What I’ve Learned: Joey Wilson

Here we learn of often-wobbly three-legged stools, the enthusiasm of youth and how rewarding it is to have a child you’ve raised write you a check every week.

FL: Who has been a major influence on your life and career?

JW: I think of things all the time that my father, Joe Wilson, told me regarding business and personal life. One thing he said is that the business is just a three-legged stool with labor, sales and capital as the legs. He would say, ‘Let me tell you, one of those legs is always short and it’s up to you to run around and keep that stool from tipping over.’

Joey Wilson

Joey Wilson

FL: What have you learned from those older or younger than you?

JW: I’ve learned from my children to keep up that enthusiasm and openness to new ideas. Older people have a lot of experience, but they are often not quite as open to something new or different such as technology.

FL: How has your lifestyle changed over the years?

JW: Definitely I’ve lived better than I grew up. Our standard of living is much higher. We still visit with our neighbors, but we do more of it by text and cellphone rather than chatting at the store in the evening. These things have changed the way we do things, but not necessarily the way we are.

FL: What have you learned about trying to predict the future?

JW: I don’t really think there is anything new under the sun. When you think some big watershed event has occurred, you often come to realize later that things haven’t really changed that much. Sure, we have nicer equipment that makes us incredibly productive. But I still sell what I sell because of relationships. I thought the worldwide web was going to cause people to bid on everything online. Turns out people still do business with people.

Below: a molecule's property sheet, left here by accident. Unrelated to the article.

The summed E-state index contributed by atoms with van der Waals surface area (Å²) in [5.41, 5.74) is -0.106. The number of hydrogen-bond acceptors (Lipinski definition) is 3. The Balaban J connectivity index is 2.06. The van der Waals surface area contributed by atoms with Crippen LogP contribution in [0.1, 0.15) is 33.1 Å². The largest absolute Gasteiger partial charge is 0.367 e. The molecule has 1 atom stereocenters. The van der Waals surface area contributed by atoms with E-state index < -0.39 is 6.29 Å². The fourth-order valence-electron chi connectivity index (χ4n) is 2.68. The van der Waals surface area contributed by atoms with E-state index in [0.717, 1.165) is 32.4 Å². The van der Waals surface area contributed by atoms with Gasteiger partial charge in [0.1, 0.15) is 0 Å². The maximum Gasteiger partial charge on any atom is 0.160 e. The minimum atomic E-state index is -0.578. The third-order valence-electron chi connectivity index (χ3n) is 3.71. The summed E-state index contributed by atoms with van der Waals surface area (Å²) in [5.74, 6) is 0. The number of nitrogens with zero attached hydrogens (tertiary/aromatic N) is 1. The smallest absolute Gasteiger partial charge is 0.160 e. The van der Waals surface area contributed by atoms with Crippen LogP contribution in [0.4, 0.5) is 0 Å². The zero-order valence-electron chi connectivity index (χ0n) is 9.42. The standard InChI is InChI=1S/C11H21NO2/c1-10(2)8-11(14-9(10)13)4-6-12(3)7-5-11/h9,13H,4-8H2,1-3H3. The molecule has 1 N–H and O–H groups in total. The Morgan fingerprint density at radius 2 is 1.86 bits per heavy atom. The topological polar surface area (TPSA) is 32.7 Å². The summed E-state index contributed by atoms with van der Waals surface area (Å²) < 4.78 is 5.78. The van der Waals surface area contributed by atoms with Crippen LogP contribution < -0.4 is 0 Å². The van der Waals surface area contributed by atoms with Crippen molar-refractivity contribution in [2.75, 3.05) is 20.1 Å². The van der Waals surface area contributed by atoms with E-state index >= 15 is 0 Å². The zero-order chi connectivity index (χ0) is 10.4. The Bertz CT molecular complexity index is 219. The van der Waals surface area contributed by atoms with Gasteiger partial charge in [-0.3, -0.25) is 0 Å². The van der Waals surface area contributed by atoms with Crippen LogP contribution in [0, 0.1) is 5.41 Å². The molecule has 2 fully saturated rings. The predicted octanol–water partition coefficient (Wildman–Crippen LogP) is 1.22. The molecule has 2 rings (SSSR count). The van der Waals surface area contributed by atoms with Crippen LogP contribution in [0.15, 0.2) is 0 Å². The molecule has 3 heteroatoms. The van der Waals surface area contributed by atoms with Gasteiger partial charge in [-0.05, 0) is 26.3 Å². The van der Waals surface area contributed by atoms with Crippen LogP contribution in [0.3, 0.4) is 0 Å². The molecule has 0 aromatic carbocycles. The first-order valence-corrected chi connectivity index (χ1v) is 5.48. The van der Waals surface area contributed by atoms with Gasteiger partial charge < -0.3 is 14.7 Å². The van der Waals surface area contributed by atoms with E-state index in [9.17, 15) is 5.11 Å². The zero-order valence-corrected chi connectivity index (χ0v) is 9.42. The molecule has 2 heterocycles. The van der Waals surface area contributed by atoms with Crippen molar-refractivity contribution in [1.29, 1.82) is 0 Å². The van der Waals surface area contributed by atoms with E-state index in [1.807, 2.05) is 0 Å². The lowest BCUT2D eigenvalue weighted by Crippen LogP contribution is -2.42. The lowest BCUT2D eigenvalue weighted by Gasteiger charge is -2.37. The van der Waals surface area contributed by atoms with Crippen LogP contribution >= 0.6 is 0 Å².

FL: What is something you’d like to learn to do but never have?

JW: I would like to play the piano and I’ve tried as an adult but failed. I couldn’t get it rolling.

FL: Can somebody start in this business today the way you did?

JW: Yes, sure. I had a father to start in business with and that really made a difference. He didn’t set me up in business by any means, but I had a world of experience to work off of. My 22-year-old son, Griff, runs a timber-cutting business and I haul his logs. So each week Griff writes me a check and it is cool to have a child you raised from birth write you a check every week as part of a successful business.

<< See Wilson’s full story, “He’s The Hub”